I'm not a great carrot grower. The seeds are tiny, the germination seems to take forever. What I have done sometimes is seed it in the same row as sugar snap peas. It gets thinned when I weed just because I'm weeding. The rows stays moist. I find my typical problem with poor germination and/or growth is not watering enough. Right now I have a dedicated row of carrots but just a short 3' row. They seem to be doing ok but now I need to remember to thin them.

Prariemoon, I think there is time to plant more beans. They will grow more slowly as days get shorter ... the trick is to get them in the ground so they mature before frost. Last year this strategy worked. I'll have to check my notes. The year before we got a frost just has the plants blossomed. This year I will also put a fabric low tunnel over the area. My early May planting did fine despite our strange weather. That's what's producing now. Check seed packets for days to maturity.

Blake, maybe row cover like Remay or Agribon would help against crows. I have my blueberry bush draped with it now after seeing 3 crows dancing around the bush. We also used it to protect the strawberry bed. It was pretty obvious that something had pecked some strawberries. I've seen them picking large crab apples.

Nice sized beets from the garden now. At least 3 pepper plants have small peppers. I think the garlic is ready to harvest and next year I will plant more because I enjoyed cooking with the garlic scapes. Thinned new row of lettuces which are on the north side of the cucumber fence ... except the cukes aren't big enough to provide the shade I wanted at this time of year. Chinese cabbage is heading up. More broccoli to pick. Good to see some rain today.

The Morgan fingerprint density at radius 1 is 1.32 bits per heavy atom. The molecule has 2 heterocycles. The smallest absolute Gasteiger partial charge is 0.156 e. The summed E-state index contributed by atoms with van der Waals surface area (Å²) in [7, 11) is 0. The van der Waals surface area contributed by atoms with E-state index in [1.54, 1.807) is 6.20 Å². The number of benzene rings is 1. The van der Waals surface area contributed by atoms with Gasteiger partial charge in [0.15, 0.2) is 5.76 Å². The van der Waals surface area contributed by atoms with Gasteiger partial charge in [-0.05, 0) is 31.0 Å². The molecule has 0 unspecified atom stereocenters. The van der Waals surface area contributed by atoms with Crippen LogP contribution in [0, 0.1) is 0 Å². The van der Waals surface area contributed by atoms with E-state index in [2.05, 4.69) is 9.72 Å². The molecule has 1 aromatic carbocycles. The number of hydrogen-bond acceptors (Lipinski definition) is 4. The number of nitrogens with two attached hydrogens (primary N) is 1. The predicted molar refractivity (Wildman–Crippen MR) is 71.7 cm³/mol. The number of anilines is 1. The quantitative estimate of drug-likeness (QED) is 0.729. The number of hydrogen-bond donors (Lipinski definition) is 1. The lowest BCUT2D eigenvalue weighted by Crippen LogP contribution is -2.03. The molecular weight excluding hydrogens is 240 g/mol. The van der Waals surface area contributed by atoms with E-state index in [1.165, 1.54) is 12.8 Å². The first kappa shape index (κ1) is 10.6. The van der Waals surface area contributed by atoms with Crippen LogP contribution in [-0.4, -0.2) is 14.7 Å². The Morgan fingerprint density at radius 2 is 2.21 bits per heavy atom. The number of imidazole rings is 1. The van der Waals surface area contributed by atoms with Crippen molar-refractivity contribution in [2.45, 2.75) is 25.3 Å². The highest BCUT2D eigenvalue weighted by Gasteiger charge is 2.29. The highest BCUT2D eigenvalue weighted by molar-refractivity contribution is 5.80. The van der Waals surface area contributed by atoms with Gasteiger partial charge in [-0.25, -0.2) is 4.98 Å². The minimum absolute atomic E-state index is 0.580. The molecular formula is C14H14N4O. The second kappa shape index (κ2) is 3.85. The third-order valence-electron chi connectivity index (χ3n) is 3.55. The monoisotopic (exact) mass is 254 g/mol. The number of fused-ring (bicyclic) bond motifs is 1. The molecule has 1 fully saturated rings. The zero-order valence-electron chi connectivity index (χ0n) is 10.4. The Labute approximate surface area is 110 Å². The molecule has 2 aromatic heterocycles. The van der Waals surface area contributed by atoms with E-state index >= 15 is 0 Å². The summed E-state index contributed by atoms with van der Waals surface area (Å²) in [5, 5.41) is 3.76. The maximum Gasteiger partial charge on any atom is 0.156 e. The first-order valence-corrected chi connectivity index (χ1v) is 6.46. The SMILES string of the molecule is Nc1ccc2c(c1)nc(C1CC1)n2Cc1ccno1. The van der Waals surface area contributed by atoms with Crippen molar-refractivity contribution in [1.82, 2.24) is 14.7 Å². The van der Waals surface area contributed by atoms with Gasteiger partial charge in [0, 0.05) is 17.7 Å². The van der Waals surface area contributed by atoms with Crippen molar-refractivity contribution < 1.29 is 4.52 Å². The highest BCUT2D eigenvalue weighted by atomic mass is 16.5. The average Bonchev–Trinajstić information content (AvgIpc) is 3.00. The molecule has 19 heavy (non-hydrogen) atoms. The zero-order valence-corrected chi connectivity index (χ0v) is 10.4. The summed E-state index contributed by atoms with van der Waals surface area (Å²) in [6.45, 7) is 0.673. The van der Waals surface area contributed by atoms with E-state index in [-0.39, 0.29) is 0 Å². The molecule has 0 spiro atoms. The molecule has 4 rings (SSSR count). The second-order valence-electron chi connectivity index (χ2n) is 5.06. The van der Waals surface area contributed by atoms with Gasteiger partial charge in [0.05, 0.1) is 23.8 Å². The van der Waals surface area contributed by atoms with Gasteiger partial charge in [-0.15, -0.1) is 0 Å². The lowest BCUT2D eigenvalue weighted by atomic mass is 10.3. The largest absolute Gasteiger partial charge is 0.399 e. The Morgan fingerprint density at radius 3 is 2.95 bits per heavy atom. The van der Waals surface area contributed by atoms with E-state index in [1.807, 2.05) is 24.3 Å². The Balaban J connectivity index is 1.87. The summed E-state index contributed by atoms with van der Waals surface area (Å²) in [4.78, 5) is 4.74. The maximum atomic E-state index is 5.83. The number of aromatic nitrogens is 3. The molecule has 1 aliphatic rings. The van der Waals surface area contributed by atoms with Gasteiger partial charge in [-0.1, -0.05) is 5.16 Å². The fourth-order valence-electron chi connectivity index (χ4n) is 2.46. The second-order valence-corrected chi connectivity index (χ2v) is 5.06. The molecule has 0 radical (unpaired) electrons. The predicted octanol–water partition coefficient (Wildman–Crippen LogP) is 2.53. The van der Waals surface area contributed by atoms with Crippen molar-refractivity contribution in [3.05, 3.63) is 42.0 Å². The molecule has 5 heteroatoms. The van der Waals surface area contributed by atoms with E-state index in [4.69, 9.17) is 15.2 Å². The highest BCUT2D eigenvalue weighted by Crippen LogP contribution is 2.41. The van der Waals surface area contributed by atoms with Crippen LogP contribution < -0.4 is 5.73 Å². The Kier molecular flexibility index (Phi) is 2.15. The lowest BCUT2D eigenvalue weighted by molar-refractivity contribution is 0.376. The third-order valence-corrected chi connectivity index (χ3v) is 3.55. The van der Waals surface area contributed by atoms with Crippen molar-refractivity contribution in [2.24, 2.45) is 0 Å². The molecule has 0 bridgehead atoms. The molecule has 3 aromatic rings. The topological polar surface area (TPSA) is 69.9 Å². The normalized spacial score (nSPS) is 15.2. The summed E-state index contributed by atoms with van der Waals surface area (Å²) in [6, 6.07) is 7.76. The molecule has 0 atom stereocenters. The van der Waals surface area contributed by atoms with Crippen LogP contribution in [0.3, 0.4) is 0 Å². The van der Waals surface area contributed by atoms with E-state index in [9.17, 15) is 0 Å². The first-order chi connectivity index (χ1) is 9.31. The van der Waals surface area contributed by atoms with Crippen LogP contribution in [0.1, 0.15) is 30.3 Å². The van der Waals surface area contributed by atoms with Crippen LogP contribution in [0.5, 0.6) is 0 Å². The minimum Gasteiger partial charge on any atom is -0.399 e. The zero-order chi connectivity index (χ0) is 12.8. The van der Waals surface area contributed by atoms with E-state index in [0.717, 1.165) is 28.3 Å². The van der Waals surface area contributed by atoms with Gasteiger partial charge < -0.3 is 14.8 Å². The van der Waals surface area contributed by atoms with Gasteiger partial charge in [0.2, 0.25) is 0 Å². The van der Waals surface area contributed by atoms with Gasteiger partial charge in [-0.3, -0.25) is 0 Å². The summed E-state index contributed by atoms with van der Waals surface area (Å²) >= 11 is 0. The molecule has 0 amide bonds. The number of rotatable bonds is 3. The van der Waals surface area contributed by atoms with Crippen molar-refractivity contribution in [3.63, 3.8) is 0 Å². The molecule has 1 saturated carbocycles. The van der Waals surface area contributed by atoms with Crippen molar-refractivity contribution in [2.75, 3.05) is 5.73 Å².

Printed off some interesting beet green recipes. I don't grow chard because we prefer beet greens.

    Bookmark   July 18, 2011 at 1:16PM
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prairiemoon2 z6 MA

Defrost, thanks, row cover is a good idea for later. I think I'll try to get some seed in the ground today.

    Bookmark   July 19, 2011 at 5:13AM
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Thanks, Defrost, for saving some claendula seeds for me. I also think that is an excelelnt idea for seeding carrots to keep them moist. I will be planting fall peas soon and I will just seed carrots in with them! Hope you make the fall swap! I probably should cover some of my seeds and berries. I guess I just don't like the look of the cloth in my garden. Maybe I should get over that!


    Bookmark   July 19, 2011 at 11:30AM
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A very healthy woodchuck! S/He is eating my eggplants along with keeping the broccoli down to bare stalks and the peas trimmed short enough that they aren't managing to bloom. I spotted him ambling around the back field two days ago, but unfortunately the 22 was not at the house, so I couldn't try to remove him. I did spot where he disappeared, though, so I can hope to get rid of him when he is in his hole.